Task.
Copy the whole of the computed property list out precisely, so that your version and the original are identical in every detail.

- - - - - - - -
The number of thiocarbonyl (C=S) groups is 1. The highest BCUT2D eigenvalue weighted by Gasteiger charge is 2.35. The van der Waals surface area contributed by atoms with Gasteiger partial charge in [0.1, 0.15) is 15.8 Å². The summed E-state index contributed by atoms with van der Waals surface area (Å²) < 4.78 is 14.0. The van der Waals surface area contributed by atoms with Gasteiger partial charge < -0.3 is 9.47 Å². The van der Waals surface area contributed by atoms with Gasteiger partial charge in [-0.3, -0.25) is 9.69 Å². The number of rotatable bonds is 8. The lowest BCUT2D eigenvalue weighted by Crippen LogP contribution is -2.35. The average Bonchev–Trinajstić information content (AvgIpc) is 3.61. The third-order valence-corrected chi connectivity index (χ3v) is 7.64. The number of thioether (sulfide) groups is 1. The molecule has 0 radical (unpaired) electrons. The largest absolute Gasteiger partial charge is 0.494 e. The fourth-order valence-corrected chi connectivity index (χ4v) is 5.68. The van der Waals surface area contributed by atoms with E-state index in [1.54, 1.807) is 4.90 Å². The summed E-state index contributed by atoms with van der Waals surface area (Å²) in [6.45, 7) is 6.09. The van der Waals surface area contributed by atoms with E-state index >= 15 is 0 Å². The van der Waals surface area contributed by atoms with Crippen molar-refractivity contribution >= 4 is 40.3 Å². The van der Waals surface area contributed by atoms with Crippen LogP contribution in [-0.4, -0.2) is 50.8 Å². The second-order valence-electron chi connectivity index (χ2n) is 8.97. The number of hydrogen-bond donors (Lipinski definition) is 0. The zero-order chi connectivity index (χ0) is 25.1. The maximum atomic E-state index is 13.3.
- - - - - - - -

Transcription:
The number of thiocarbonyl (C=S) groups is 1. The highest BCUT2D eigenvalue weighted by Gasteiger charge is 2.35. The van der Waals surface area contributed by atoms with Gasteiger partial charge in [0.1, 0.15) is 15.8 Å². The summed E-state index contributed by atoms with van der Waals surface area (Å²) < 4.78 is 14.0. The van der Waals surface area contributed by atoms with Gasteiger partial charge < -0.3 is 9.47 Å². The van der Waals surface area contributed by atoms with Gasteiger partial charge in [-0.3, -0.25) is 9.69 Å². The number of rotatable bonds is 8. The lowest BCUT2D eigenvalue weighted by Crippen LogP contribution is -2.35. The average Bonchev–Trinajstić information content (AvgIpc) is 3.61. The third-order valence-corrected chi connectivity index (χ3v) is 7.64. The number of thioether (sulfide) groups is 1. The molecule has 0 radical (unpaired) electrons. The largest absolute Gasteiger partial charge is 0.494 e. The fourth-order valence-corrected chi connectivity index (χ4v) is 5.68. The van der Waals surface area contributed by atoms with E-state index in [1.54, 1.807) is 4.90 Å². The summed E-state index contributed by atoms with van der Waals surface area (Å²) in [6.45, 7) is 6.09. The van der Waals surface area contributed by atoms with E-state index >= 15 is 0 Å². The van der Waals surface area contributed by atoms with Crippen molar-refractivity contribution >= 4 is 40.3 Å². The van der Waals surface area contributed by atoms with Crippen LogP contribution in [-0.4, -0.2) is 50.8 Å². The second-order valence-electron chi connectivity index (χ2n) is 8.97. The number of hydrogen-bond donors (Lipinski definition) is 0. The zero-order chi connectivity index (χ0) is 25.1. The maximum atomic E-state index is 13.3.